The Male Brain


Louann Brizendine, M.D., The Male Brain: A Breakthrough Understanding of How Men and Boys Think (New York: Broadway, 2010). $24.99, 262 pages.

When I told my wife I was reading The Male Brain, she laughed, “That’s a short book.” Others have joked about the anatomical location of the male brain. But in the companion volume to The Female Brain, Dr. Louann Brizendine demonstrates that the male brain is not simple, even if its thinking processes are closely tied to sex. The book is a real eye-opener into the current scientific understanding of how the male brain works, how it is tied to specific behaviors, and how it is different from women’s brains. The study is not limited to the male brain, however. It also examines “neuro-hormone characters” such as testosterone, vasopressin, Mullerian inhibiting substance, and oxytocin, among others.

Interestingly, the brain and its neuro-hormones are not a static entity; they act and react dynamically as a man grows and develops from infancy to old age. At different stages of life, the brain and hormones play different roles in a man’s life. And the influence of brain/hormonal activity is not one way. They influence male behavior, but they are also influenced by male behavior.

Apple has made the phrase, “There’s an app for that,” a byword. Regarding male behavior, we might say, “There’s a complex brain/hormonal process for that.” Whether it’s sexual drive, territoriality, the protective instinct, or the problem-solving mode, what men do exists in a symbiotic relationship with what’s going on in their brain.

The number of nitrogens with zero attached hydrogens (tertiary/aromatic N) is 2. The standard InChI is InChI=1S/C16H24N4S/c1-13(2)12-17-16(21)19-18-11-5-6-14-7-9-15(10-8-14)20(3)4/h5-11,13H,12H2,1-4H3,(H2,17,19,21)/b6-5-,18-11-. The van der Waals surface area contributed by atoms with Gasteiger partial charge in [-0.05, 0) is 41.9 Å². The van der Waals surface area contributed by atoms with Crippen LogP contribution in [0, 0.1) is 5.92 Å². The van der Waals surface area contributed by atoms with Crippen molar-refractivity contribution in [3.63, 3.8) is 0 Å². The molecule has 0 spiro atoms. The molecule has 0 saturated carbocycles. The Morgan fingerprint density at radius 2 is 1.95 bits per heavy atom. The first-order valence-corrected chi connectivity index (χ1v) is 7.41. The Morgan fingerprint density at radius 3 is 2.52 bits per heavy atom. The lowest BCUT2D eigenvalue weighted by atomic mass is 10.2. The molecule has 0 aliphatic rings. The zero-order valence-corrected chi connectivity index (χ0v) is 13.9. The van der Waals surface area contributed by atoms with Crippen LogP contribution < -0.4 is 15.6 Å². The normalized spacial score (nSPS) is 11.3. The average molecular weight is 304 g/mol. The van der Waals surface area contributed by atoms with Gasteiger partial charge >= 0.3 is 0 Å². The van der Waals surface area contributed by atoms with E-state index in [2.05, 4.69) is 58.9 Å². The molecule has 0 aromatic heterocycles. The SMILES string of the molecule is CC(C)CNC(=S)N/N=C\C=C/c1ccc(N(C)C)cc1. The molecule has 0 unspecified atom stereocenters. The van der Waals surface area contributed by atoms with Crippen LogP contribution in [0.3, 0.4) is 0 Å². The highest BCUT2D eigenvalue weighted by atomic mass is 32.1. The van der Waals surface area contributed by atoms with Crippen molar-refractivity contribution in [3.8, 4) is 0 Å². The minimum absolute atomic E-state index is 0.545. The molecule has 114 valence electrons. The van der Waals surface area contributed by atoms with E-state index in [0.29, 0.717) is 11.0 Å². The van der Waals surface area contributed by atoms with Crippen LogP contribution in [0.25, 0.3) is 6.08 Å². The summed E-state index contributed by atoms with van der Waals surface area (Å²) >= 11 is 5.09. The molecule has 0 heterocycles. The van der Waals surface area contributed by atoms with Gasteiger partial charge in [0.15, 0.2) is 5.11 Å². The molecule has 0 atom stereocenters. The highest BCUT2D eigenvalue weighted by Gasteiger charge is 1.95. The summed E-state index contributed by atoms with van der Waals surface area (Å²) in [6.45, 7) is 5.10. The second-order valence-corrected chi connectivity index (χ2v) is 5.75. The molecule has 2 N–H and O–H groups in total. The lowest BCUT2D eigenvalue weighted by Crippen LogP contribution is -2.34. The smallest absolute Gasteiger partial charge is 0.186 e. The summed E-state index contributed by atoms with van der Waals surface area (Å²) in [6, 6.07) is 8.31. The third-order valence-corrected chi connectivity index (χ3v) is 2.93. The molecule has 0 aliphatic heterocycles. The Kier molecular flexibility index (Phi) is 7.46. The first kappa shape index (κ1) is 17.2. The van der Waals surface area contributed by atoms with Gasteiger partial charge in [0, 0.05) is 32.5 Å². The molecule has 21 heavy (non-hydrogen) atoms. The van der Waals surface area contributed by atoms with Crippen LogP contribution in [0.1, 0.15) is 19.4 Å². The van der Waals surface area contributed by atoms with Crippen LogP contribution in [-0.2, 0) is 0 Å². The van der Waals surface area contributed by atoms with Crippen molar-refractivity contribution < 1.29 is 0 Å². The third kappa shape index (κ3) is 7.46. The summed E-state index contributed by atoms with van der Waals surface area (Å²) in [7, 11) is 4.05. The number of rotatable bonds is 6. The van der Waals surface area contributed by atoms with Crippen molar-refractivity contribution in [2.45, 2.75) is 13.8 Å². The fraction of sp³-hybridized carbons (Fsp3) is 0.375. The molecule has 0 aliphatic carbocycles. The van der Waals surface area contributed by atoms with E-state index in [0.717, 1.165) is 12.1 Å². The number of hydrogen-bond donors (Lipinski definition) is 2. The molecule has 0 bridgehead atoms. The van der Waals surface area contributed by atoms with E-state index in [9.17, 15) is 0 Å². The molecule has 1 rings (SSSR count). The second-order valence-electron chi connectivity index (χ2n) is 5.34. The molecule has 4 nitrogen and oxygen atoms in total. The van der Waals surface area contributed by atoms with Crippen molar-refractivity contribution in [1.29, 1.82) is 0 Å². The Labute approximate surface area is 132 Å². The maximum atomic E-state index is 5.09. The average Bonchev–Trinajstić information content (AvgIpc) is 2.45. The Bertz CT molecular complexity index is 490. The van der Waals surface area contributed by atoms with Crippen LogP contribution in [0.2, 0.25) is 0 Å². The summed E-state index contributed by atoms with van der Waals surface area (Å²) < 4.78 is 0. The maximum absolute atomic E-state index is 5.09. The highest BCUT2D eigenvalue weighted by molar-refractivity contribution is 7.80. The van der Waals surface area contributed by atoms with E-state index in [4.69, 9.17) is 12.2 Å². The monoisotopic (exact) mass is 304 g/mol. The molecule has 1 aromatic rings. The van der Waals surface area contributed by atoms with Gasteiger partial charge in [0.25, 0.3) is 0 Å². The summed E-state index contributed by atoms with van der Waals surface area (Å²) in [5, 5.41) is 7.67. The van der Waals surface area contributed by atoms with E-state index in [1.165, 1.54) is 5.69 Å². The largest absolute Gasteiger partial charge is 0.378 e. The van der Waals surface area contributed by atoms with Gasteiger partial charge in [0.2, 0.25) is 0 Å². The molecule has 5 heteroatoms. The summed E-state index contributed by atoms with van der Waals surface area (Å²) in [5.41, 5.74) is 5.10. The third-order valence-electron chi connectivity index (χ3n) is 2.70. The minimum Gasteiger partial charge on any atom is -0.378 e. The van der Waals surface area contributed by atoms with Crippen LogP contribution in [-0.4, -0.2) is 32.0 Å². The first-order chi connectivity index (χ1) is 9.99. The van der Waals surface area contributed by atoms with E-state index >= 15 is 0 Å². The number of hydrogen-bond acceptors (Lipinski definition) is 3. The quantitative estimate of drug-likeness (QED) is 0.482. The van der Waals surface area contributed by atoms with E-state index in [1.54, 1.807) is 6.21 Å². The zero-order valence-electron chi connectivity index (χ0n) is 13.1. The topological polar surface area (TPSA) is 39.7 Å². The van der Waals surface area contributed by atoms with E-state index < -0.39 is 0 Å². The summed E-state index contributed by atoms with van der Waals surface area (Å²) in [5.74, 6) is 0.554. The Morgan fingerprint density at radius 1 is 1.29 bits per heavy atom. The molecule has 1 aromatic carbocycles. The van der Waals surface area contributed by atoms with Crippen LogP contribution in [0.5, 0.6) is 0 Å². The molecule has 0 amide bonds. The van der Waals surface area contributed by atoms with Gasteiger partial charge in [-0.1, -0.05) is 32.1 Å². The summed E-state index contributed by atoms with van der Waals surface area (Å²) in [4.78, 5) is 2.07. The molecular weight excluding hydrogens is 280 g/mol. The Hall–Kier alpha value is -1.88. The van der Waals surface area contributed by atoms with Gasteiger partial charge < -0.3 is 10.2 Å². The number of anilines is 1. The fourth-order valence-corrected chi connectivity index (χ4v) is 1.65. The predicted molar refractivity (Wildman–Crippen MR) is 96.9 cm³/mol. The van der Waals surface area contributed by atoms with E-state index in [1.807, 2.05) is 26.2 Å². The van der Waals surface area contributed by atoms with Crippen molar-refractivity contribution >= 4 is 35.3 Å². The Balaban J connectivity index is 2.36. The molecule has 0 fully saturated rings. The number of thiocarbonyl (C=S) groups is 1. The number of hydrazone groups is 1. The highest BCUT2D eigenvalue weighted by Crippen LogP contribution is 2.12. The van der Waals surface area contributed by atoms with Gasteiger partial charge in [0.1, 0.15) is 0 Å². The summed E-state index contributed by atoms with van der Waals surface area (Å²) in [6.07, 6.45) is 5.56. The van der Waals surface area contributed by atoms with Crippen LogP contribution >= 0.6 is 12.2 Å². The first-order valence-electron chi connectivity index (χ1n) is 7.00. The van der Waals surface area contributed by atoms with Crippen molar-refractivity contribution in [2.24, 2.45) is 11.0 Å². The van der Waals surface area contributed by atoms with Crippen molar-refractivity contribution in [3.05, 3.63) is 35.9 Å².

As the parent of a male toddler, I read this book with keen interest, for it helped explain what is happening in my son’s development as well as what will happen as he ages.

As a man with a philosophical bent, the book took me back to college discussion of the relationship between the mind and the brain as well as the possibility of free will. If a man’s actions can be explained neuro-chemically, is he free or morally responsible for his actions?

Brizendine doesn’t reflect on these more philosophical questions, but in an appendix on the male brain and sexual orientation, she notes that one study found that “about 35 percent of sexual orientation is attributable to genetic influences, whereas the rest is due to as yet unidentified factors.” We are, to a significant degree, shaped by our biology, brain structure, and hormones. Shaped, but not determined. Somewhere in that other 65% is what makes uniquely human.

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P.S. If this review was helpful to you, please vote “Yes” on my Amazon.com review page.

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